尺寸：49 x 68 cm
畫家：Dick Twinney，Bernard Throton Artists London
出產地：Made in England
1. The Percheron 4. The Clydesdale
2. The Breton 5. The Suffolk Punch
3. The Black Shire 6. The Shire
The Percheron Horse is one of the most popular draught horses to be found at work today. Its popularity extends far beyond France, where it originated and can be found in Great Britain, several continental European countries, U.S.A., Canada, and many other parts of the world. Although probably originating as a crossbreed of several types of working horses of Begium and northern France, the credit for founding the Percheron Horses is due to a small group of farmers who, about 140 years ago, farmed a small area known as La Perche. It is from here that the Percheron takes its name. Docile and easy to handle, the Percheron is renowned for its good, hard, blue feet which enable it to stand up to work on roads, making it idea for heavy transport. Mares stand at not less than 16.1 hands and stallions not less than 16.3 hands. Despite its size it is also probably one of the most active and elegant movers of all the heavy horses. Colours are grey or black only, with a minimum of white.
The Breton is a French breed of heavy horse. Although bred on the rather poor land of Brittany and exposed to a very rough climate the Breton is renowned for its great hardiness and working qualities. It makes a very good agricultureal horse for these very reasons and also thrives on poor, indifferent food. THere were three types of Breton, The Draught, Postier and the Corlay but this latter must now be considered extinct. THe Draught Breton pictured here has percheron, Ardennais and Boulonnais ancestors. Depending on the area in which they are bred the Breton stands from 15.2 to 16.2 hands. Colours are Red or Blue roan, chestnut and bay. The ability of the Breton to adapt to different climates and conditions makes it a popular working horse in under-developed countries.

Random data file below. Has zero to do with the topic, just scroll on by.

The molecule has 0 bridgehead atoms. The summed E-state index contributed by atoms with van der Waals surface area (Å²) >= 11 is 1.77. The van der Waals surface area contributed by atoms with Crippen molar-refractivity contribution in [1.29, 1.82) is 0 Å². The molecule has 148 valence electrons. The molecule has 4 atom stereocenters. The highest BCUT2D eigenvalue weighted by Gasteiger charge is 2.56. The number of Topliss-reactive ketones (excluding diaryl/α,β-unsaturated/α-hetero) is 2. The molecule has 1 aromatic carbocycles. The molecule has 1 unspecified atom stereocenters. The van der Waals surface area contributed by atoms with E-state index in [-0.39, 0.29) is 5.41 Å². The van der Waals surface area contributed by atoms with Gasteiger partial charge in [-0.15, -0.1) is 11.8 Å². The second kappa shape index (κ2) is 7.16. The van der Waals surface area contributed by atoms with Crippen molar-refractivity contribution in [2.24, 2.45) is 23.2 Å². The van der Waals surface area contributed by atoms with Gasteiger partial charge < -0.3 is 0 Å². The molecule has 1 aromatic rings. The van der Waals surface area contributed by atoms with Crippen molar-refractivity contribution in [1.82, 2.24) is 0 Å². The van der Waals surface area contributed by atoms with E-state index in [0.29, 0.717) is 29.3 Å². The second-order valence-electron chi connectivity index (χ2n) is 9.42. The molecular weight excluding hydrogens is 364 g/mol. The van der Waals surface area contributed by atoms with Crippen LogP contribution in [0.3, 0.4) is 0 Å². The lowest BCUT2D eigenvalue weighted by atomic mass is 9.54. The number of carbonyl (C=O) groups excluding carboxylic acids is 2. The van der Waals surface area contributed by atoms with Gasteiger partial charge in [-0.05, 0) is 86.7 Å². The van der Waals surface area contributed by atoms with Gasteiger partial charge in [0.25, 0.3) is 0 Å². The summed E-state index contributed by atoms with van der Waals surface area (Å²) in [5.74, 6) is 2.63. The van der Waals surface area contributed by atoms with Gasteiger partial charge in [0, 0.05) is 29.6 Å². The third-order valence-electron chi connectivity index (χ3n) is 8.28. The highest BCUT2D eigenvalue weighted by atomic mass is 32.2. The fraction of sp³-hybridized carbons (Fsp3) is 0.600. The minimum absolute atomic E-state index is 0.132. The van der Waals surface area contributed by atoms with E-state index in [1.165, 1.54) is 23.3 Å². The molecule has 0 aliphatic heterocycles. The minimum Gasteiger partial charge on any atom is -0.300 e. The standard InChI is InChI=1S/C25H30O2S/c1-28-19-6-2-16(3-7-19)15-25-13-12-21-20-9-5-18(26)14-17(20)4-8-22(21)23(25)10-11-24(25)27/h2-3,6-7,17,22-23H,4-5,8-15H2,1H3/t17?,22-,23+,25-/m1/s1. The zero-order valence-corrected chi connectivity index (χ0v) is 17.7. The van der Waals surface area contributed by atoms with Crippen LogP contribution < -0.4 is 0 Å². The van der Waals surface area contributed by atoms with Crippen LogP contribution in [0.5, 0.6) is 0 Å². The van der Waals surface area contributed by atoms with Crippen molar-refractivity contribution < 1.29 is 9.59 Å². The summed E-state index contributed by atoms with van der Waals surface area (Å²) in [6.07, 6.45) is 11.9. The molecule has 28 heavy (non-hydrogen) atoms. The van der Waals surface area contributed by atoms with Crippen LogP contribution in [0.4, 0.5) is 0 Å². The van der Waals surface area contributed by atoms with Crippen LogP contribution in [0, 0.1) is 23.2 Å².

Both in weight and height the Shire Horse is the largest of England's agricultural horses. Although widely used throughout the country the breed really belongs to the Midlands and the Fens of East Anglia. The Shire traces its ancestry back to the Old Black English Cart Horse of the eighteenth century and further back still to the importation of black horses probably of Flemish origin. The Shire is capable of pulling a net weight of 5 tons and although possibly the slowest worker of the heavy breeds it is a steady, level mover of great honesty. The best of the breed now stands over 17 hands. Bay and Brown are the predominant colours, while blacks and greys are less frequent. All Shires however, have a considerable amount of white on their feet and legs which are also heavily feathered.
The history of the Clydesdale dates from the mid-eighteenth centuty when the hardy native breed found in the then county of Lanarkshire was upgraded to produce a horse with greater weight and substance by crossing it with imported Flemish stallions. The Clydesdale House Society was started in 1877 and the breed has been popular ever since with large numbers being exported.
The Clydesdale is an active mover for its size, around 16.2 hands. Colours are bay, brown or black with much white on the face, legs, and often into the body. Chestnuts are rare. Now mainly used for heavy draught work they are often used in crossbreeing to produce heavyweight hunters and riding horses.
The Suffolk House, more commonly known as The Suffolk Punch, is always chestnut in colour. it is also the only clean-legged British draught horse. Indigenous to the County of Suffolk, reference can be found to it as far back as 1506. Every Suffolk Punch in existence today can trace its descent in direct male line in an unbroken chain to a trotting horse called "Blakes Farmer" which was foaled in 1760. The Suffolk is very economical to keep despite its size of around 16 hands. It will do very well on very littele and will eat poorer quality feed. With rare exceptions the breed is generally docile but possessed of considerable strength which makes it very popular as a working agriculture draught horse. Colour is always chestnut, as stated, but a small amount of white is acceptable on the face.
JG說明：A fine study of the horses who helped with man's heavy work before the mechanical revolution.